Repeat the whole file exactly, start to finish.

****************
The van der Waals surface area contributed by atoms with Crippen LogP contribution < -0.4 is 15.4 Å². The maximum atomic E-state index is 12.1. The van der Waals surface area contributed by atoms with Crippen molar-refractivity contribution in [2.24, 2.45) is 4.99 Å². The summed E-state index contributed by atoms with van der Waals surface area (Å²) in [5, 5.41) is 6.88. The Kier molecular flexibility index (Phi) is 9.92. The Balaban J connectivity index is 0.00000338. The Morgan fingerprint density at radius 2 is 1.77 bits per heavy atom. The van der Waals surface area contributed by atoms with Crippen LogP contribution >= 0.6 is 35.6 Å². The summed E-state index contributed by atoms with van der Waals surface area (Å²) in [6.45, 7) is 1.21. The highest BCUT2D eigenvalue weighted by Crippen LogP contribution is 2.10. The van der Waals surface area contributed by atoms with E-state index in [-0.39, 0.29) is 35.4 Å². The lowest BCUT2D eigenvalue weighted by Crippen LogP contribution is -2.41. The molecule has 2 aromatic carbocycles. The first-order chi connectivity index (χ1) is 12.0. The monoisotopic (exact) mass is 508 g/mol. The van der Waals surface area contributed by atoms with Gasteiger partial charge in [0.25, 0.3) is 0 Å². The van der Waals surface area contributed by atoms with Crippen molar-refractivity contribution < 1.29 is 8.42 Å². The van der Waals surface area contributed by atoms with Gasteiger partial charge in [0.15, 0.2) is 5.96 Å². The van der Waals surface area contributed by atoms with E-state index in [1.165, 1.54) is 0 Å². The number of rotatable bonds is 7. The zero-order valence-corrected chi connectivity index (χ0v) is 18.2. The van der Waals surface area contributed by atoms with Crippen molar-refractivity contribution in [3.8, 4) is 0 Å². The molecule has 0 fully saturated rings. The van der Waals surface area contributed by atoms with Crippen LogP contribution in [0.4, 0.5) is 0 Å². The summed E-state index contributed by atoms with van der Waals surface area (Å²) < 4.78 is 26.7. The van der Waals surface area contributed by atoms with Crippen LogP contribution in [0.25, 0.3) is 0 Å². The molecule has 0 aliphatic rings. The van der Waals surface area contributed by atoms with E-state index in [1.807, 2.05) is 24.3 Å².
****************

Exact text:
The van der Waals surface area contributed by atoms with Crippen LogP contribution < -0.4 is 15.4 Å². The maximum atomic E-state index is 12.1. The van der Waals surface area contributed by atoms with Crippen molar-refractivity contribution in [2.24, 2.45) is 4.99 Å². The summed E-state index contributed by atoms with van der Waals surface area (Å²) in [5, 5.41) is 6.88. The Kier molecular flexibility index (Phi) is 9.92. The Balaban J connectivity index is 0.00000338. The Morgan fingerprint density at radius 2 is 1.77 bits per heavy atom. The van der Waals surface area contributed by atoms with Crippen LogP contribution >= 0.6 is 35.6 Å². The summed E-state index contributed by atoms with van der Waals surface area (Å²) in [6.45, 7) is 1.21. The highest BCUT2D eigenvalue weighted by Crippen LogP contribution is 2.10. The van der Waals surface area contributed by atoms with E-state index in [-0.39, 0.29) is 35.4 Å². The lowest BCUT2D eigenvalue weighted by Crippen LogP contribution is -2.41. The molecule has 2 aromatic carbocycles. The first-order chi connectivity index (χ1) is 12.0. The monoisotopic (exact) mass is 508 g/mol. The van der Waals surface area contributed by atoms with Gasteiger partial charge in [0.25, 0.3) is 0 Å². The van der Waals surface area contributed by atoms with Crippen molar-refractivity contribution < 1.29 is 8.42 Å². The van der Waals surface area contributed by atoms with Gasteiger partial charge in [0.15, 0.2) is 5.96 Å². The van der Waals surface area contributed by atoms with E-state index in [1.165, 1.54) is 0 Å². The number of rotatable bonds is 7. The zero-order valence-corrected chi connectivity index (χ0v) is 18.2. The van der Waals surface area contributed by atoms with Crippen molar-refractivity contribution in [3.8, 4) is 0 Å². The molecule has 0 fully saturated rings. The van der Waals surface area contributed by atoms with Crippen LogP contribution in [0.4, 0.5) is 0 Å². The summed E-state index contributed by atoms with van der Waals surface area (Å²) < 4.78 is 26.7. The van der Waals surface area contributed by atoms with Crippen LogP contribution in [0.25, 0.3) is 0 Å². The molecule has 0 aliphatic rings. The van der Waals surface area contributed by atoms with E-state index in [1.807, 2.05) is 24.3 Å².